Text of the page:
Wednesday, March 24, 2010

Seitaad ruessi, New Sauropodomorph from Utah

A New Basal Sauropodomorph Dinosaur from the Lower Jurassic Navajo Sandstone of Southern Utah. 2010. J. J. W. Sertich & M. A. Loewen, PLoS ONE 5(3): e9789.

Image by Luis Rey
Utah’s red rocks have yielded a rare skeleton of a new species of sauropodomorph, Seitaad ruessi, that lived 185 million years ago and may have been buried alive by a collapsing sand dune. The discovery confirms the widespread success of sauropodomorph dinosaurs during the Early Jurassic Period.

Seitaad ruessi (SAY-eet-AWD ROO-ess-EYE), is derived from the Navajo word, “Seit’aad,” a sand-desert monster from the Navajo (DinĂ©) creation legend that swallowed its victims in sand dunes (the skeleton of Seitaad had been “swallowed” in a fossilized sand dune when it was discovered); and Ruess, after the artist, poet, naturalist and explorer Everett Ruess who mysteriously disappeared in the red rock country of southern Utah in 1934 at age 20.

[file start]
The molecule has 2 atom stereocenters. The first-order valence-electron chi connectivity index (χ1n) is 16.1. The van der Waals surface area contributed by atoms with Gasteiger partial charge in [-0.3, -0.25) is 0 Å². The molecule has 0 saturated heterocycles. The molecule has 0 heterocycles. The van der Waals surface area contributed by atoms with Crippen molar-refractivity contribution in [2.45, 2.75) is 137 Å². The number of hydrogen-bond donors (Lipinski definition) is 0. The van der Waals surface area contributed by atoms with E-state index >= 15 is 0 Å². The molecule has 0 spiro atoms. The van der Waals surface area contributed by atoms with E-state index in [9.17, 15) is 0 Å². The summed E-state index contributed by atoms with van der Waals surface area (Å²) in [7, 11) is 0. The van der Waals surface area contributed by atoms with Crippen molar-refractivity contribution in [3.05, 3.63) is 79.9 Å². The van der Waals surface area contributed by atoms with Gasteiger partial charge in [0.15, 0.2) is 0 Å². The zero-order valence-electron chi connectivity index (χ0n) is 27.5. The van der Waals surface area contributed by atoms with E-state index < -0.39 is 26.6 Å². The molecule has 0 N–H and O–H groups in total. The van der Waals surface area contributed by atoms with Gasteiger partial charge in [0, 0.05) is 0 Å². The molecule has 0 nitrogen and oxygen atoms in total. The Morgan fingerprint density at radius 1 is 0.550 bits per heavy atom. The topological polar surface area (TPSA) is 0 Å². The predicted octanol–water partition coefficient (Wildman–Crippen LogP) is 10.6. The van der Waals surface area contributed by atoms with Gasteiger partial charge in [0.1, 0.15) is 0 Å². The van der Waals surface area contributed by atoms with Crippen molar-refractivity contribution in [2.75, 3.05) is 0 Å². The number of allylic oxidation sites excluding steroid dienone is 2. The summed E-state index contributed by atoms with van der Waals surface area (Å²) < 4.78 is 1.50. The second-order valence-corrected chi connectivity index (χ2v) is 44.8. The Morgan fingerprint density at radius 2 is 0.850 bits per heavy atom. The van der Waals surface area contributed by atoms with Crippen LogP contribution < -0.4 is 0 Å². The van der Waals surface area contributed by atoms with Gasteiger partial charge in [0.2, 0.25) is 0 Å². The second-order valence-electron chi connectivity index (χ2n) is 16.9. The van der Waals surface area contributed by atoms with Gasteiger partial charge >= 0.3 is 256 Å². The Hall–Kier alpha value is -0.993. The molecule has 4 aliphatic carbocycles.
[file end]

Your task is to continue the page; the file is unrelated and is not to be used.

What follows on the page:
In life, Seitaad would have stood about about 1 m tall at the hips and was 3 to 4.5 m long. It would have weighed approximately 70 to 90 kg, and could walk on two or four legs. Like its later gigantic sauropod relatives, Seitaad most likely ate plants.

Life on the edge of the Navajo Erg by Russell Hawley
The closest relatives of Seitaad are known from similar-aged rocks in South America and southern Africa. Other, less complete, fossils from northern Arizona hinted at the presence of sauropodomorphs like Seitaad, but none were complete enough to understand exactly what species was living in the American Southwest. The discovery of Seitaad confirms that this group of dinosaurs was extremely widespread and successful during the Early Jurassic, approximately 175 million to 200 million years ago.